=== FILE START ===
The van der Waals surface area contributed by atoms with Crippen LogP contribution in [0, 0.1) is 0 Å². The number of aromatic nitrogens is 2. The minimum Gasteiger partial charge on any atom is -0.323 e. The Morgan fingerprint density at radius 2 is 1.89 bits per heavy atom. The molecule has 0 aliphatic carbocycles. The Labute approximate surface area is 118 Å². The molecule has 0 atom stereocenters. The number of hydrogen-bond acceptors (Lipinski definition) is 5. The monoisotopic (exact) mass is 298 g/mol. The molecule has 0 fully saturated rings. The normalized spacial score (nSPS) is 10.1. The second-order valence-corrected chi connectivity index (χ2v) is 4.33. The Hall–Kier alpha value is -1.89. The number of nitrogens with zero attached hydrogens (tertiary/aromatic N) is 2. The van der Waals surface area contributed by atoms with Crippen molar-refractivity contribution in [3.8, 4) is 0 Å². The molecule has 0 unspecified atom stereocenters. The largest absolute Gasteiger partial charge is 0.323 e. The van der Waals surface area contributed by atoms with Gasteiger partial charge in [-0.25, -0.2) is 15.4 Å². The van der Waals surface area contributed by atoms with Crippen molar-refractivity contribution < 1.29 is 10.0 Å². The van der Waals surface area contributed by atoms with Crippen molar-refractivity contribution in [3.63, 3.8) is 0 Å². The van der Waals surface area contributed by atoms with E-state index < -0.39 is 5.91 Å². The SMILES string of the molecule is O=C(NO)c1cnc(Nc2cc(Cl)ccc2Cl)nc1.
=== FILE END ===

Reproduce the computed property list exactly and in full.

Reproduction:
The van der Waals surface area contributed by atoms with Crippen LogP contribution in [0, 0.1) is 0 Å². The number of aromatic nitrogens is 2. The minimum Gasteiger partial charge on any atom is -0.323 e. The Morgan fingerprint density at radius 2 is 1.89 bits per heavy atom. The molecule has 0 aliphatic carbocycles. The Labute approximate surface area is 118 Å². The molecule has 0 atom stereocenters. The number of hydrogen-bond acceptors (Lipinski definition) is 5. The monoisotopic (exact) mass is 298 g/mol. The molecule has 0 fully saturated rings. The normalized spacial score (nSPS) is 10.1. The second-order valence-corrected chi connectivity index (χ2v) is 4.33. The Hall–Kier alpha value is -1.89. The number of nitrogens with zero attached hydrogens (tertiary/aromatic N) is 2. The van der Waals surface area contributed by atoms with Crippen molar-refractivity contribution in [3.8, 4) is 0 Å². The molecule has 0 unspecified atom stereocenters. The largest absolute Gasteiger partial charge is 0.323 e. The van der Waals surface area contributed by atoms with Gasteiger partial charge in [-0.25, -0.2) is 15.4 Å². The van der Waals surface area contributed by atoms with Crippen molar-refractivity contribution < 1.29 is 10.0 Å². The van der Waals surface area contributed by atoms with Crippen molar-refractivity contribution in [3.63, 3.8) is 0 Å². The van der Waals surface area contributed by atoms with E-state index < -0.39 is 5.91 Å². The SMILES string of the molecule is O=C(NO)c1cnc(Nc2cc(Cl)ccc2Cl)nc1.